After the back and forth posturing of the United States and Chinese governments, freedom of navigation patrols conducted by the US Navy have once again gone unchallenged. Will China ever challenge them? Why does the US feel the need to patrol the area in the first place?
During and after the US election campaign, President Trump has remained vocal on the effects of existing trade agreements between the United States and the People’s Republic of China. There is no denying the existence of an imbalance in the flow of trade between the two nations. Theories on the potential of a trade war and its implications are many and varied according to Western specialists and media. China Daily even went as far as reporting that China is invulnerable to a trade war. The number of variables in the developing tensions between the two superpowers is only matched by the complex web of events that has led both parties to their current positions.
The beginning of understanding the situation is comprehending what is at stake
China, since 1998, has been increasingly dependent on imported energy, especially oil and natural gas. As of 2013, according to the World Bank Group, the PRC imports 13.5% of its energy requirements. The South China Sea, with its vast oil and gas reserves, offers not only energy independence. It offers energy surplus. There is a definite potential for China to rapidly go from buyers to world class supplier of oil and gas. Given the current instability of the Chinese economy, securing a place in what is possibly the world’s most consistently profitable marketplace offers quite a guarantee of economic prosperity for many years to come.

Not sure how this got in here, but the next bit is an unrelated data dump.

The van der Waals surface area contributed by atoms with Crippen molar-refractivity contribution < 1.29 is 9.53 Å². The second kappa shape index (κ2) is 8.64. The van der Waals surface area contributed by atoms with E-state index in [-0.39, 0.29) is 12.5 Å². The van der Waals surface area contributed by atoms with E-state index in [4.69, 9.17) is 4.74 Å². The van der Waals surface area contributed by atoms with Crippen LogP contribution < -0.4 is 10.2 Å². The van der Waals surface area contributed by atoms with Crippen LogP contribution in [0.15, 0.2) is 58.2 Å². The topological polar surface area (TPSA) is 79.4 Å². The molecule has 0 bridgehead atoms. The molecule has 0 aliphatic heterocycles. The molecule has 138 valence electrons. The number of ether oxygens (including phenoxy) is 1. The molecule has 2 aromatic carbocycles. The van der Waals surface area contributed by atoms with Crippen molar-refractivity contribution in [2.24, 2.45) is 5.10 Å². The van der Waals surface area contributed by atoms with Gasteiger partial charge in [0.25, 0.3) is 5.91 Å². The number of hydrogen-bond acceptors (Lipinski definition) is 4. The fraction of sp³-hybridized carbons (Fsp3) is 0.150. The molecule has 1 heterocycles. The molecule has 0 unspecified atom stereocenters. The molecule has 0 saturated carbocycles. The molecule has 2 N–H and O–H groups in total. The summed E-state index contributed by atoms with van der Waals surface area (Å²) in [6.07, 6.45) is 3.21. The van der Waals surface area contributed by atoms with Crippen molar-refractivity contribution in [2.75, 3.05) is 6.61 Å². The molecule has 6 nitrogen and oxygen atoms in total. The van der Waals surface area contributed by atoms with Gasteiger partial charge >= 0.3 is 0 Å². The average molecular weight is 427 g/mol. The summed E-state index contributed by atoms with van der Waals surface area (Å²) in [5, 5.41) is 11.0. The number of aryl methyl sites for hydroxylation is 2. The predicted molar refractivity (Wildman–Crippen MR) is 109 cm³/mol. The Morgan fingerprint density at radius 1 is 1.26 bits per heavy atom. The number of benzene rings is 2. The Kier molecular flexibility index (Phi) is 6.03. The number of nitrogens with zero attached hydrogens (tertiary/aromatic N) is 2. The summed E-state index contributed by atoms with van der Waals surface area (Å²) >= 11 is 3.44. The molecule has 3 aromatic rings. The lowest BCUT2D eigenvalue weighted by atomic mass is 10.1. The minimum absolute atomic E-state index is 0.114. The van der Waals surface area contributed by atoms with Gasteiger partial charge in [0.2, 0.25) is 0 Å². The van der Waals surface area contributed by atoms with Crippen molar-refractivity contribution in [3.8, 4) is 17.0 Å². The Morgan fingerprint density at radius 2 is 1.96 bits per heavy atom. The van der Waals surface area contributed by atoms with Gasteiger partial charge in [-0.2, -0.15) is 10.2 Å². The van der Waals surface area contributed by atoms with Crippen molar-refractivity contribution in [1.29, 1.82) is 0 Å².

Unfortunately for surrounding nations, the PRC is ignoring the ruling of the Permanent Court of Arbitration. The PCA’s unanimous award to the Republic of the Philippines clearly outlines the illegitimacy of China’s claims to sovereignty in regards to the 9 dash line, condemning the construction of military bases in the South China Sea as well as making mention of the environmental impact of turning atolls into artificial islands.
The South China Sea also abounds with plentiful fishing grounds which also would go a long way to assisting the PRC in feeding its population, something that China has struggled to do without resorting to mass importation. That said, many areas around the South China Sea has seen a sharp decline in the abundance of several species. The Chinese fisherman now have to venture deep in the South China Sea — and near disputed waters — to catch a good amount of fish.
Like so many similar instances in time, the apparent motivations seem to surround the concept of ‘daylight robbery writ large’. A concept that is by no means rare in history. Many nations have resorted to taking by force what they cannot afford to buy.
Is this the case in the current situation in the South China Sea? A difficult question to answer conclusively. On the surface, China does appear to be bullying smaller nations in the region out of contention in regards to the various overlapping claims of sovereignty.
According to the Permanent Court of Arbitration, the case is closed. Now the outcome lies with the international community and whether or not there is a willingness to enforce international law on a well-armed nation with much to gain.